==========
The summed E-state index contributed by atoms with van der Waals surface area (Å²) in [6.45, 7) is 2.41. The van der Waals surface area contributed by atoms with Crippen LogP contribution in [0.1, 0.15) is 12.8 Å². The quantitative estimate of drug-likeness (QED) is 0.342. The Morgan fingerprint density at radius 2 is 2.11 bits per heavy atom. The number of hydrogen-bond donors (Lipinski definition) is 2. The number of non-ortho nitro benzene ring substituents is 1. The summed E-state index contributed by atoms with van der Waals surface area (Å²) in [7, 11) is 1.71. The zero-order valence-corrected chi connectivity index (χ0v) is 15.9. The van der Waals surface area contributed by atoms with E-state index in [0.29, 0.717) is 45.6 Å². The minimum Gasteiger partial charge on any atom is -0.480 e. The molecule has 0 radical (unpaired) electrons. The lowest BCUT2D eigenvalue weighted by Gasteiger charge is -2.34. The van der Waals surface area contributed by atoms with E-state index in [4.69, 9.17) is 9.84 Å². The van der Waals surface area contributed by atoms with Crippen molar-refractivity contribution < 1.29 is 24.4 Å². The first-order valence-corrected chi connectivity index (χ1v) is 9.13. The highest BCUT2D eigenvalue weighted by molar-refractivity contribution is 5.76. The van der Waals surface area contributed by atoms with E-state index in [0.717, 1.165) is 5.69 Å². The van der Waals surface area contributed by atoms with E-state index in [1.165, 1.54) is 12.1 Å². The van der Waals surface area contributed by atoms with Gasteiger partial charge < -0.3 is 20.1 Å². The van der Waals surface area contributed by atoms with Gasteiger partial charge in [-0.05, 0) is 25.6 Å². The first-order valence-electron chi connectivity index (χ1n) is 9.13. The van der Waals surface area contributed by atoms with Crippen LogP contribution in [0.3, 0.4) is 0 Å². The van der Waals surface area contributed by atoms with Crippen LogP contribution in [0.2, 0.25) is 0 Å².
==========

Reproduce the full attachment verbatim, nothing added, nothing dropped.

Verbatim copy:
The summed E-state index contributed by atoms with van der Waals surface area (Å²) in [6.45, 7) is 2.41. The van der Waals surface area contributed by atoms with Crippen LogP contribution in [0.1, 0.15) is 12.8 Å². The quantitative estimate of drug-likeness (QED) is 0.342. The Morgan fingerprint density at radius 2 is 2.11 bits per heavy atom. The number of hydrogen-bond donors (Lipinski definition) is 2. The number of non-ortho nitro benzene ring substituents is 1. The summed E-state index contributed by atoms with van der Waals surface area (Å²) in [7, 11) is 1.71. The zero-order valence-corrected chi connectivity index (χ0v) is 15.9. The van der Waals surface area contributed by atoms with E-state index in [0.29, 0.717) is 45.6 Å². The minimum Gasteiger partial charge on any atom is -0.480 e. The molecule has 0 radical (unpaired) electrons. The lowest BCUT2D eigenvalue weighted by Gasteiger charge is -2.34. The van der Waals surface area contributed by atoms with E-state index in [4.69, 9.17) is 9.84 Å². The van der Waals surface area contributed by atoms with Crippen molar-refractivity contribution < 1.29 is 24.4 Å². The first-order valence-corrected chi connectivity index (χ1v) is 9.13. The highest BCUT2D eigenvalue weighted by molar-refractivity contribution is 5.76. The van der Waals surface area contributed by atoms with E-state index in [0.717, 1.165) is 5.69 Å². The van der Waals surface area contributed by atoms with E-state index in [1.165, 1.54) is 12.1 Å². The van der Waals surface area contributed by atoms with Gasteiger partial charge < -0.3 is 20.1 Å². The van der Waals surface area contributed by atoms with Gasteiger partial charge in [-0.05, 0) is 25.6 Å². The first-order valence-electron chi connectivity index (χ1n) is 9.13. The van der Waals surface area contributed by atoms with Crippen LogP contribution in [0.3, 0.4) is 0 Å². The van der Waals surface area contributed by atoms with Crippen LogP contribution in [0.2, 0.25) is 0 Å².